CityScape, DYP Work to Grow Downtown Business

YOUNGSTOWN, Ohio — Business in December at Bella Amica Casual Boutique was better than expected, owner Erin Lonsway says. 

Business has been steady since Lonsway, a former flight attendant for Delta, opened the women’s apparel and accessories shop just a year earlier, but the store had “an amazing December.” She attributes the strong activity in part to efforts to bring people downtown, such as the Dec. 3 holiday tree lighting and the Flea on Phelps night market.

“I knew we were going to be busy but it was crazy,” she says. “I just never expected it to be like that.” 

Staging events to attract new audiences to downtown Youngstown, providing incentives to patronize its establishments and just getting the different businesses to communicate with one another are among the vehicles that Youngstown CityScape and Downtown Youngstown Partnership, a CityScape program, use to promote downtown commerce. 

Erin Lonsway, Bella Amica Casual Boutique.

“The work that we’ve done for 25 years is to get to a point where we have the businesses, and now we have to figure out ways to promote one another,” Sharon Letson, executive director of Youngstown CityScape, says.  

In late 2021, CityScape began selling its 2021-2022 downtown discount cards, which provide cardholders deals at a number of venues in downtown Youngstown. This time, CityScape is partnering with students in Youngstown State University’s nonprofit leadership program who are selling the cards in return for a portion of those sales.

“It’s to drive business to places. It’s also sort of free advertising for our businesses,” Letson says. A cardholder who regularly patronizes a particular downtown restaurant regularly might see other dining options on the card as well as the discounts offered for downtown attractions and “make an evening of it or a day of it,” she says. 

So far, a couple hundred cards have been sold, Letson estimates. Shipping issues prevented the cards from arriving before the holidays, costing those seasonal sales. “We’re selling a handful every day,” she says.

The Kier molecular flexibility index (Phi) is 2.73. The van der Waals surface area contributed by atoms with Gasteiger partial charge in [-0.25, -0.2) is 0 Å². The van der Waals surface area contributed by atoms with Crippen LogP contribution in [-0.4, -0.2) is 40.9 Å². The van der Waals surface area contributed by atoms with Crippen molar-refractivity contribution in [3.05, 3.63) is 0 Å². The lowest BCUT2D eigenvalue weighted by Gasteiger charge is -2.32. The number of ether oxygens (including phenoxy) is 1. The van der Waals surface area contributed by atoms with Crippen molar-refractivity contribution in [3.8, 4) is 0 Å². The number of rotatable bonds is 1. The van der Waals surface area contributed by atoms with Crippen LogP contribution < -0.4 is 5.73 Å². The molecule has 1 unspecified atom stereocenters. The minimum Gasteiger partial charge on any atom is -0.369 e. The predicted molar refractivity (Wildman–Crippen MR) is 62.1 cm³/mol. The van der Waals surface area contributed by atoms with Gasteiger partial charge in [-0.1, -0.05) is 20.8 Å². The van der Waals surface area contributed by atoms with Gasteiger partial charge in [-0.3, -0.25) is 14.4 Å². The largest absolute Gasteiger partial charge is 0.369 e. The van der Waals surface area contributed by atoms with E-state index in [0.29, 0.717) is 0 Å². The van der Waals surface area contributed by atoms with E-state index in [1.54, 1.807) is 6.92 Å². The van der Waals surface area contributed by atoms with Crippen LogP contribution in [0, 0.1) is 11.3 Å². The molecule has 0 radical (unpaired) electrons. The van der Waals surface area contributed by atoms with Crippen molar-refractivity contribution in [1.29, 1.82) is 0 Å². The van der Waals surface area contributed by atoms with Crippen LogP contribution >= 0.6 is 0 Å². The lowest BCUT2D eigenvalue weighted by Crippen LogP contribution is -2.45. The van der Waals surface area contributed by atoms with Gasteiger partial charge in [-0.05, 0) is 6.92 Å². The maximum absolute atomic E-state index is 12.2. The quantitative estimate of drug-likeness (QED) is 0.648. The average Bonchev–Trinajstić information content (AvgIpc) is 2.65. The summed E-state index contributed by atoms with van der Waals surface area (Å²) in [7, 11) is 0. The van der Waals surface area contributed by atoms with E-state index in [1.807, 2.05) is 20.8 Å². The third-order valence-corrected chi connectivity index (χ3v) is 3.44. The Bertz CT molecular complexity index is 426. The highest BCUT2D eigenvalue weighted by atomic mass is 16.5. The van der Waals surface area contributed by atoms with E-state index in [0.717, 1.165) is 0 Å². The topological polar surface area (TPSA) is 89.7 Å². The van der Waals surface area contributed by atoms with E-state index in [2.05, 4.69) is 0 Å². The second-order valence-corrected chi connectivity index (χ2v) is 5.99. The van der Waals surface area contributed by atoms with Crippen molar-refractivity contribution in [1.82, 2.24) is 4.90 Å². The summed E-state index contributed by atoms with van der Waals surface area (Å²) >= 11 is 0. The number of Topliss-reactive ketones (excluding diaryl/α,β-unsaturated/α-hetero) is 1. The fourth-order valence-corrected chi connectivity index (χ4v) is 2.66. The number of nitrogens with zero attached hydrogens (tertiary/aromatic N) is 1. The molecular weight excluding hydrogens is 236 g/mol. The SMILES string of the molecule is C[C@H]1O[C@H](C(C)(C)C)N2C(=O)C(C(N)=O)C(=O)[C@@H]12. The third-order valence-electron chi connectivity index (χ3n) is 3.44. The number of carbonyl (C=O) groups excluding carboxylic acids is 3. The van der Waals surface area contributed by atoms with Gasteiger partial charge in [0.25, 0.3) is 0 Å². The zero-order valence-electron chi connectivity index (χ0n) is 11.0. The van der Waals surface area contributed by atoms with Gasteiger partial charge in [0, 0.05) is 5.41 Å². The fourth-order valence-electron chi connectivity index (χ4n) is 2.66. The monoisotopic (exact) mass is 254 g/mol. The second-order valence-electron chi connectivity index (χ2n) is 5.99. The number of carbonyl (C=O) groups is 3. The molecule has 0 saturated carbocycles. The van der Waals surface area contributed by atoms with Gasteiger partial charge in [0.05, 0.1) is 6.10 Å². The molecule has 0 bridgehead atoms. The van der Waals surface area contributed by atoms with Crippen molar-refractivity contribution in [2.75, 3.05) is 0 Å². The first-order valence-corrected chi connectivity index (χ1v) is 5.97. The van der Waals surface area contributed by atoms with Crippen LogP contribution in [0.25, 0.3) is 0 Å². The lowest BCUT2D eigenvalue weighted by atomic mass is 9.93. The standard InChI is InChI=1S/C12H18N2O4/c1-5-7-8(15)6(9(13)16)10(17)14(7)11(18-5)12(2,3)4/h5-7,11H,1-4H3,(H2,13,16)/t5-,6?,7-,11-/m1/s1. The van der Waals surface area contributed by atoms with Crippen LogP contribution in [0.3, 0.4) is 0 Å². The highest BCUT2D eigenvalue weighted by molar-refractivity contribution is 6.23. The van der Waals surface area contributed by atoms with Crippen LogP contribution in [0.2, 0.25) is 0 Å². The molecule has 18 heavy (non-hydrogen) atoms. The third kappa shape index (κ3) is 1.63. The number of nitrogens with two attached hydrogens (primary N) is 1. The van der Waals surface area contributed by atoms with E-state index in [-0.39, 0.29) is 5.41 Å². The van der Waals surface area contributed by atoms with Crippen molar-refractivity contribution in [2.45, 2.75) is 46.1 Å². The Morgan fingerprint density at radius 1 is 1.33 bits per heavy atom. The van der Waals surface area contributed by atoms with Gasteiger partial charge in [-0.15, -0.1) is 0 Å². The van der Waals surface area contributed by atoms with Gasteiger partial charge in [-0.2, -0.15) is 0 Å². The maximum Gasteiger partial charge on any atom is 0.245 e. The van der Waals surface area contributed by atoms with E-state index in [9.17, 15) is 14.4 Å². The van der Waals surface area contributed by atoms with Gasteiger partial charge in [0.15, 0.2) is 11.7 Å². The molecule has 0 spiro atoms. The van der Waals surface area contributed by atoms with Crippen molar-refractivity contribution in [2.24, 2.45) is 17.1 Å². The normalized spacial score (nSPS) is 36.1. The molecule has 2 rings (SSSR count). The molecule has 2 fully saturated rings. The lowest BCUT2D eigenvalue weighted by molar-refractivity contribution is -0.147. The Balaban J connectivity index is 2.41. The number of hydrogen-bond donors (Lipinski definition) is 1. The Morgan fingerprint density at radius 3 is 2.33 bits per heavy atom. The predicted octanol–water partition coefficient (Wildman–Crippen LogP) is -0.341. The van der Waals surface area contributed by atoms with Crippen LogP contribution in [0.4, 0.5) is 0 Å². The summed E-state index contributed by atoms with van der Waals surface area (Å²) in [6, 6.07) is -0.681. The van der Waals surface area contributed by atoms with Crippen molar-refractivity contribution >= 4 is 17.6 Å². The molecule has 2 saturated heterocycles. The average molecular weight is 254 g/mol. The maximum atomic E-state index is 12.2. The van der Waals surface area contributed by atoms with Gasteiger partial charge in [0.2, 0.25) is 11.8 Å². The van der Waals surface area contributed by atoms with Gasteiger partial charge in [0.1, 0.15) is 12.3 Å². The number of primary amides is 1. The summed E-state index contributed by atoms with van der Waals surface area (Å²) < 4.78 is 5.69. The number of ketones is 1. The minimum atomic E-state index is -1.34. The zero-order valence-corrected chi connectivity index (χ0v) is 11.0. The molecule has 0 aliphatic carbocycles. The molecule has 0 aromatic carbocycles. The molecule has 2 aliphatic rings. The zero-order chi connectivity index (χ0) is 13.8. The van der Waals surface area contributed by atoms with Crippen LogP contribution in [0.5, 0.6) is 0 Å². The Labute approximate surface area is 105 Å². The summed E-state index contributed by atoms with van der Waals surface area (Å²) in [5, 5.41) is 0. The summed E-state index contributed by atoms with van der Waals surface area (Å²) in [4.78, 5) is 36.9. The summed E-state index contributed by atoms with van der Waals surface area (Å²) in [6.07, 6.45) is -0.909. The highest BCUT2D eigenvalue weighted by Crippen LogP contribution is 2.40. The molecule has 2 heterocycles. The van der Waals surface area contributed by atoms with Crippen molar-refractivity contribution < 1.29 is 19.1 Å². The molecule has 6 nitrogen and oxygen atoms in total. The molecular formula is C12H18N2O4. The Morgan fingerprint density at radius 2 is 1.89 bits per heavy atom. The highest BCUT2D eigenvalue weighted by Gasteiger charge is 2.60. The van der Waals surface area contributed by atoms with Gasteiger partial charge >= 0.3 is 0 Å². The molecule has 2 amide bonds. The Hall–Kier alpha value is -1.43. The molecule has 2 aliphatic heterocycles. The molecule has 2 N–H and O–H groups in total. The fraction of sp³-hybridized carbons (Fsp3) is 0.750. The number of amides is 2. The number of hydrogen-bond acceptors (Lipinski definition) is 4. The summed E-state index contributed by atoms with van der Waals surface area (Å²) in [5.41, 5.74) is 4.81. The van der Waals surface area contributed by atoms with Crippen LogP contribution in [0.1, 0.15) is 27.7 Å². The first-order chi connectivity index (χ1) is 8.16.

The Flea on Phelps, which CityScape and DYP staged in partnership with Youngstown Flea founder Derrick McDowell, and light-up night “exceeded expectations,” says Adam Lee, CityScape program director and DYP co-organizer.

“It did create just a buzz and excitement, where people wanted to come down again,” says Ellie Platt, Platt Insurance owner and DYP co-organizer. “They may have come for the Flea but never had really experienced some of the downtown restaurants at night.” 

Bella Amica had customers who returned in the weeks that followed who said they didn’t have the chance to stop in that night or saw the shop was busy and chose to come back another time. “That really helped kick off the month,” Lonsway says.  

“We’ve had some great feedback from downtown businesses, not just that night. Certainly there were tons of people. That drove a lot of activity,” Platt says. 

“It set the stage for a conversation about different opportunities,” Lee says. “We really have a lot of great opportunity to make some cool stuff happen down there.”

Following the Flea on Phelps’ success, DYP is looking at ways to capitalize on the response with other seasonal events, such as an Oktoberfest or an event tied to Independence Day, or a regular farmer’s market, Platt says.

DYP, which invites downtown stakeholders to meetings quarterly, also plays a role in promoting downtown business. Ways for businesses to promote one another could include specialty menus or beverages, or an event where visitors can collect different chocolates from downtown venues to encourage traffic. 

“It’s for this group to identify the kinds of things they want to do,” Letson says. 

Pictured at top: The Flea on Phelps night market from this past holiday season.

Copyright 2024 The Business Journal, Youngstown, Ohio.